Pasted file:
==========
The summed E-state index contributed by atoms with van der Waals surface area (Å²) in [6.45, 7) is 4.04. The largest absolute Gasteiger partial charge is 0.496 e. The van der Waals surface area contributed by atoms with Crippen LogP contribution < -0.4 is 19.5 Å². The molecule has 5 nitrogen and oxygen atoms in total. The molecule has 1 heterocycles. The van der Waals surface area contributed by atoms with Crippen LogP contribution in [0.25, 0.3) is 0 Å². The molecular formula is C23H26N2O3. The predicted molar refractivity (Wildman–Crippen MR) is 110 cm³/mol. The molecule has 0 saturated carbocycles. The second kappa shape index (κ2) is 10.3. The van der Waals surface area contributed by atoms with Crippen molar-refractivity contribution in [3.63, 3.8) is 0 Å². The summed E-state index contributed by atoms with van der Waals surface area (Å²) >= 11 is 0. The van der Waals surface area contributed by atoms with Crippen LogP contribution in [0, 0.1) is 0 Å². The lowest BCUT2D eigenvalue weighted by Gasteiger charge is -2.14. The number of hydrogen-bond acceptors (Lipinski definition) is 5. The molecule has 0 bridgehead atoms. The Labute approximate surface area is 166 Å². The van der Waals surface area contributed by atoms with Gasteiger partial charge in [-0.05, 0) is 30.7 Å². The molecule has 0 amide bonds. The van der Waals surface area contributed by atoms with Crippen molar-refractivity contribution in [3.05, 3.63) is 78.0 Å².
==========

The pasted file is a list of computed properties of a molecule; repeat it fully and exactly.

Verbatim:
The summed E-state index contributed by atoms with van der Waals surface area (Å²) in [6.45, 7) is 4.04. The largest absolute Gasteiger partial charge is 0.496 e. The van der Waals surface area contributed by atoms with Crippen LogP contribution < -0.4 is 19.5 Å². The molecule has 5 nitrogen and oxygen atoms in total. The molecule has 1 heterocycles. The van der Waals surface area contributed by atoms with Crippen LogP contribution in [0.25, 0.3) is 0 Å². The molecular formula is C23H26N2O3. The predicted molar refractivity (Wildman–Crippen MR) is 110 cm³/mol. The molecule has 0 saturated carbocycles. The second kappa shape index (κ2) is 10.3. The van der Waals surface area contributed by atoms with Crippen molar-refractivity contribution in [3.63, 3.8) is 0 Å². The summed E-state index contributed by atoms with van der Waals surface area (Å²) >= 11 is 0. The van der Waals surface area contributed by atoms with Crippen LogP contribution in [0, 0.1) is 0 Å². The lowest BCUT2D eigenvalue weighted by Gasteiger charge is -2.14. The number of hydrogen-bond acceptors (Lipinski definition) is 5. The molecule has 0 bridgehead atoms. The Labute approximate surface area is 166 Å². The van der Waals surface area contributed by atoms with Gasteiger partial charge in [-0.05, 0) is 30.7 Å². The molecule has 0 amide bonds. The van der Waals surface area contributed by atoms with Crippen molar-refractivity contribution in [3.05, 3.63) is 78.0 Å².